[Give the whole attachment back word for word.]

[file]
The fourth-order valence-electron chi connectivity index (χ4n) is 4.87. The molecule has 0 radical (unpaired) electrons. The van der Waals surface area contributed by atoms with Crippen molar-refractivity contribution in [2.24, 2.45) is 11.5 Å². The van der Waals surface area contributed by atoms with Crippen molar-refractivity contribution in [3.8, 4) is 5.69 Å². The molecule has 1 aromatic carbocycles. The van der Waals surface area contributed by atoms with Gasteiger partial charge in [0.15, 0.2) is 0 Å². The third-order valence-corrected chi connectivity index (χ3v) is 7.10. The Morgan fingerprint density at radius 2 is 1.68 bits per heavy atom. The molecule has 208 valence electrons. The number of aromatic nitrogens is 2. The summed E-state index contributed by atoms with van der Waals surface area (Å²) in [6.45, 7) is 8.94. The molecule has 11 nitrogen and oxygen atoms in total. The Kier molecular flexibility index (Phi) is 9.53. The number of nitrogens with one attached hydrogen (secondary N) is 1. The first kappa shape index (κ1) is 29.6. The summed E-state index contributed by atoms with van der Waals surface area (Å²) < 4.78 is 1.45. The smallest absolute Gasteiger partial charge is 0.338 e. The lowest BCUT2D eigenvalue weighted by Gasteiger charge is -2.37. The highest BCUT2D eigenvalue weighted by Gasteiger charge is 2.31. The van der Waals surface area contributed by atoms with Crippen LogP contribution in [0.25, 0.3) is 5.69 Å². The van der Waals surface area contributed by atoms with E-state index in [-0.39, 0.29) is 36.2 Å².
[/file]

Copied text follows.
The fourth-order valence-electron chi connectivity index (χ4n) is 4.87. The molecule has 0 radical (unpaired) electrons. The van der Waals surface area contributed by atoms with Crippen molar-refractivity contribution in [2.24, 2.45) is 11.5 Å². The van der Waals surface area contributed by atoms with Crippen molar-refractivity contribution in [3.8, 4) is 5.69 Å². The molecule has 1 aromatic carbocycles. The van der Waals surface area contributed by atoms with Gasteiger partial charge in [0.15, 0.2) is 0 Å². The third-order valence-corrected chi connectivity index (χ3v) is 7.10. The Morgan fingerprint density at radius 2 is 1.68 bits per heavy atom. The molecule has 208 valence electrons. The number of aromatic nitrogens is 2. The summed E-state index contributed by atoms with van der Waals surface area (Å²) in [6.45, 7) is 8.94. The molecule has 11 nitrogen and oxygen atoms in total. The Kier molecular flexibility index (Phi) is 9.53. The number of nitrogens with one attached hydrogen (secondary N) is 1. The first kappa shape index (κ1) is 29.6. The summed E-state index contributed by atoms with van der Waals surface area (Å²) < 4.78 is 1.45. The smallest absolute Gasteiger partial charge is 0.338 e. The lowest BCUT2D eigenvalue weighted by Gasteiger charge is -2.37. The highest BCUT2D eigenvalue weighted by Gasteiger charge is 2.31. The van der Waals surface area contributed by atoms with Crippen LogP contribution in [0.25, 0.3) is 5.69 Å². The van der Waals surface area contributed by atoms with E-state index in [-0.39, 0.29) is 36.2 Å².